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Thornton, Robert A. (Robert Ambrose) (1897-1982) | Amistad Research Center

Name: Thornton, Robert A. (Robert Ambrose) (1897-1982)

Historical Note:

Dr. Robert A. Thornton physicist, teacher, and university administrator

Dr. Thornton was born in Houston, Texas on July 6, 1897. He attended the Houston Colored High School, but since the school ended at the eleventh grade he finished his education at the Los Angeles Polytechnic High School in Los Angeles, California in 1918. In 1922, he graduated from Howard University with a B.S. in Mathematics and Physics and received an M.S. from Ohio State University in 1925. That year, he married fellow Howard alumna Jessie Thornton (neé Bullock). He was a Rockefeller Scholar who studied mathematics and physics at the University of Chicago from 1927 to 1928 and physics at the University of Minnesota from 1935 to 1936. He earned his Ph.D. from the University of Minnesota in 1946 at the age of 49. Dr. Thornton did post-doctoral work with Albert Einstein at Princeton University. In 1981, he received honorary degrees from the University of the District of Columbia and the University of San Francisco.

Over the course of his prolific career, Dr. Thornton taught and worked as an administrator at over ten different universities. He began his career teaching physics and mathematics at Shaw University from 1922 to 1925 where he eventually became head of the science division. He also planned and supervised the construction of the science building. From 1925 to 1927, he developed a four year academic and building program at Kittrell College in North Carolina. From there, he taught physics and mathematics at Johnson C. Smith University (1928-1929), Talladega College (1929-1944), the University of Alabama (1943-1944), the University of Puerto Rico (1944-1948), the College of the University of Chicago (1948-1950), Brandeis University (1950-1953), and San Francisco University (1956-1969). He was also a lecturer at the Summer Institute at the University of Michigan in 1954. In addition, he also served as Dean of Instruction at Dillard University from 1953 to 1955, the Dean of College at Fisk University from 1955 to 1956, and the Dean of the School of Natural Sciences at San Francisco State University from 1956 to 1976 until he officially retired.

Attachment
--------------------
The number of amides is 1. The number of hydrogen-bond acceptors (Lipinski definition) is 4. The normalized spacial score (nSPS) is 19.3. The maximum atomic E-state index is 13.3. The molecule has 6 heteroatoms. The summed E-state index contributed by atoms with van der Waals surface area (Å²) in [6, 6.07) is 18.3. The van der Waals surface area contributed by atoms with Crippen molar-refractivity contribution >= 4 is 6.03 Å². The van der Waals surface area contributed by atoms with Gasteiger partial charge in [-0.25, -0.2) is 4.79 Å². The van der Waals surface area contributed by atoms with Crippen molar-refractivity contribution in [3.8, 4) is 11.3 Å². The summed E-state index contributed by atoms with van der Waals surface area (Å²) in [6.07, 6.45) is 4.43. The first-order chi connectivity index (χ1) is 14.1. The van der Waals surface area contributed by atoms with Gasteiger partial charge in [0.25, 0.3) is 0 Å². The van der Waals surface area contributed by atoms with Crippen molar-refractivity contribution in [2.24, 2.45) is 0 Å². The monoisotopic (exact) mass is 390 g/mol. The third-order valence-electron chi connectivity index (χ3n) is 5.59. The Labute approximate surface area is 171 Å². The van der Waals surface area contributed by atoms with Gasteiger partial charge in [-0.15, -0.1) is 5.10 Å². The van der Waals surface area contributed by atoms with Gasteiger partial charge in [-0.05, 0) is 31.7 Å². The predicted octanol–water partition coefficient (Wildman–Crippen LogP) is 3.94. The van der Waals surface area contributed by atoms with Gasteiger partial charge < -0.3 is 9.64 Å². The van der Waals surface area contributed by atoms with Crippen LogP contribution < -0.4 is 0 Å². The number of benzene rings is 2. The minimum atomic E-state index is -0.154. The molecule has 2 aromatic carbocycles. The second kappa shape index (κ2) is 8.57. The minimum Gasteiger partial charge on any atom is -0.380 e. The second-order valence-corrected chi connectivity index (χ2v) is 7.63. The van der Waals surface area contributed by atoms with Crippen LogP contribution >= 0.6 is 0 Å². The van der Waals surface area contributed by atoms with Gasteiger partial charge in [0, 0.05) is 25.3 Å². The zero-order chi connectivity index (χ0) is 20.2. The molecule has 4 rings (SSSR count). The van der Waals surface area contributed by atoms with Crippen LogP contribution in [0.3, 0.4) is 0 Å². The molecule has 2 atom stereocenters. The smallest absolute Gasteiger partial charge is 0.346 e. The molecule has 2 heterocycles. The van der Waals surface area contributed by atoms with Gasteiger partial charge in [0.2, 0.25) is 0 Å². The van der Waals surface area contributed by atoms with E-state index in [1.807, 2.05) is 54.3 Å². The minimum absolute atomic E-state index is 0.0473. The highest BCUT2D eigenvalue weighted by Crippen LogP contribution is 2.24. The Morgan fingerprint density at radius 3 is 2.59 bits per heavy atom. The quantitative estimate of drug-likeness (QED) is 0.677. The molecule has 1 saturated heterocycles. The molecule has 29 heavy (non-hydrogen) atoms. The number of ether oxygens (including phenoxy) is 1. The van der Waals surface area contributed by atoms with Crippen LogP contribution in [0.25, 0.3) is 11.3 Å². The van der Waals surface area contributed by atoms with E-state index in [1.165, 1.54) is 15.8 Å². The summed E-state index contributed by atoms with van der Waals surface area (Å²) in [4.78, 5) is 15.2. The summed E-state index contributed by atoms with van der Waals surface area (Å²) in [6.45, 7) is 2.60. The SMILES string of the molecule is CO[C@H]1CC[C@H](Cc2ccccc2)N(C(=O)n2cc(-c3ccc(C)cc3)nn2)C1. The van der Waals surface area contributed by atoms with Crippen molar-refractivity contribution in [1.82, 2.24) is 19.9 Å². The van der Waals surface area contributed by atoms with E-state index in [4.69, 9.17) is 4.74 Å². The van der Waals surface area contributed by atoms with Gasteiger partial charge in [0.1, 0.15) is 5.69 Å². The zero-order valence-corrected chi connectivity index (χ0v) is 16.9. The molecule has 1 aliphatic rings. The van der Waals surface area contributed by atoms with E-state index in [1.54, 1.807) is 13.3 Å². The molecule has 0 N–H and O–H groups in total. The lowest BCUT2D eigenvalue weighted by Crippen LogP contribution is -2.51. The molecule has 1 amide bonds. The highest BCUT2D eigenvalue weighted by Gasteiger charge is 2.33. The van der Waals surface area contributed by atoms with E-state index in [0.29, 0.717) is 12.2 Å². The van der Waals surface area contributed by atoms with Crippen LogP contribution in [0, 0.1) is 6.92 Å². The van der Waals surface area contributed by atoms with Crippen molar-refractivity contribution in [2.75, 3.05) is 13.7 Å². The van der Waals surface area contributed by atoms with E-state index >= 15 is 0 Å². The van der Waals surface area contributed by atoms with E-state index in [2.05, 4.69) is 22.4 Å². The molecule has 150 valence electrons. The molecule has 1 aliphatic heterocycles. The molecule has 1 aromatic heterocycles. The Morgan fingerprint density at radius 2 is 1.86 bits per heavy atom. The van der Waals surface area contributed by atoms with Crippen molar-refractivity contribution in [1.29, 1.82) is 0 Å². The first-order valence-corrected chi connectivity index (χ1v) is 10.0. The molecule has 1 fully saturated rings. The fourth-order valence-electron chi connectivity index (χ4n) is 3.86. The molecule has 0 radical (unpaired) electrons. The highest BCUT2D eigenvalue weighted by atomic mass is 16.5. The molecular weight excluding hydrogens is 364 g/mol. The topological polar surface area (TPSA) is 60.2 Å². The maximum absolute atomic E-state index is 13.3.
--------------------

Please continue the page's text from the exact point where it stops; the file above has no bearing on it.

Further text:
In addition to his work as a professor and university administrator, Dr. Thornton also served as a consultant to the Juaréz-Lincoln Center (now Juaréz-Lincoln University) in Texas. He was also a lecturer at the Fromm Institute of Lifelong Learning which specialized in educating retirees.

Dr. Thornton authored several books including, Introduction to Physical Science, Problems in Physics, and Course in Physical Science. He also wrote many articles about physics and physics education. He was a member of the California Governor’s Advisor Committee on Educational Television and was involved in community organizations such as the Kiwanis Club.

His experiences and abilities meant that Dr. Thornton was sought after for his advice and recommendations. He often discussed the importance of scientists having knowledge of social issues in order to better teach people and implement ideas. He believed that African American children needed role models in the disciplines of mathematics and science, and that existing role models were being systematically overlooked.

Dr. Thornton died in 1982 at his home in Fairfax, Virginia at the age of 85.

Note Author: Jasmaine Talley

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